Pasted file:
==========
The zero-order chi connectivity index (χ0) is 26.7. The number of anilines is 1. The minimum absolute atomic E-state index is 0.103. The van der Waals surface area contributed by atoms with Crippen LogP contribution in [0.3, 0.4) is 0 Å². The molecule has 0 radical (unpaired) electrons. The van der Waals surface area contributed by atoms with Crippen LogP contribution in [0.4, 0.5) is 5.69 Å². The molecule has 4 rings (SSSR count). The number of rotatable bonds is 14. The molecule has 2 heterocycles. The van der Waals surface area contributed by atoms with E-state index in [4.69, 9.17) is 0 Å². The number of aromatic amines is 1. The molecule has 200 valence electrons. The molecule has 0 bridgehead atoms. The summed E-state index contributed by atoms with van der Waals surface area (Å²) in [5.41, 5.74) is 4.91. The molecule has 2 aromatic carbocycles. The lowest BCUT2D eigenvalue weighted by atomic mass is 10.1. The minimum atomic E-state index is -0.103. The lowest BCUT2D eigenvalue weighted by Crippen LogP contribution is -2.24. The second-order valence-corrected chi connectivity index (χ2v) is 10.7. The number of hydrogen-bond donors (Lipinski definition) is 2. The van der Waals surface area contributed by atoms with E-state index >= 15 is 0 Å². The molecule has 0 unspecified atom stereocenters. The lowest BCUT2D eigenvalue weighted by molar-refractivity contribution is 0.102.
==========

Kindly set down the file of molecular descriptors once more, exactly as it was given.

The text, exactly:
The zero-order chi connectivity index (χ0) is 26.7. The number of anilines is 1. The minimum absolute atomic E-state index is 0.103. The van der Waals surface area contributed by atoms with Crippen LogP contribution in [0.3, 0.4) is 0 Å². The molecule has 0 radical (unpaired) electrons. The van der Waals surface area contributed by atoms with Crippen LogP contribution in [0.4, 0.5) is 5.69 Å². The molecule has 4 rings (SSSR count). The number of rotatable bonds is 14. The molecule has 2 heterocycles. The van der Waals surface area contributed by atoms with E-state index in [4.69, 9.17) is 0 Å². The number of aromatic amines is 1. The molecule has 200 valence electrons. The molecule has 0 bridgehead atoms. The summed E-state index contributed by atoms with van der Waals surface area (Å²) in [5.41, 5.74) is 4.91. The molecule has 2 aromatic carbocycles. The lowest BCUT2D eigenvalue weighted by atomic mass is 10.1. The minimum atomic E-state index is -0.103. The lowest BCUT2D eigenvalue weighted by Crippen LogP contribution is -2.24. The second-order valence-corrected chi connectivity index (χ2v) is 10.7. The number of hydrogen-bond donors (Lipinski definition) is 2. The van der Waals surface area contributed by atoms with E-state index >= 15 is 0 Å². The molecule has 0 unspecified atom stereocenters. The lowest BCUT2D eigenvalue weighted by molar-refractivity contribution is 0.102.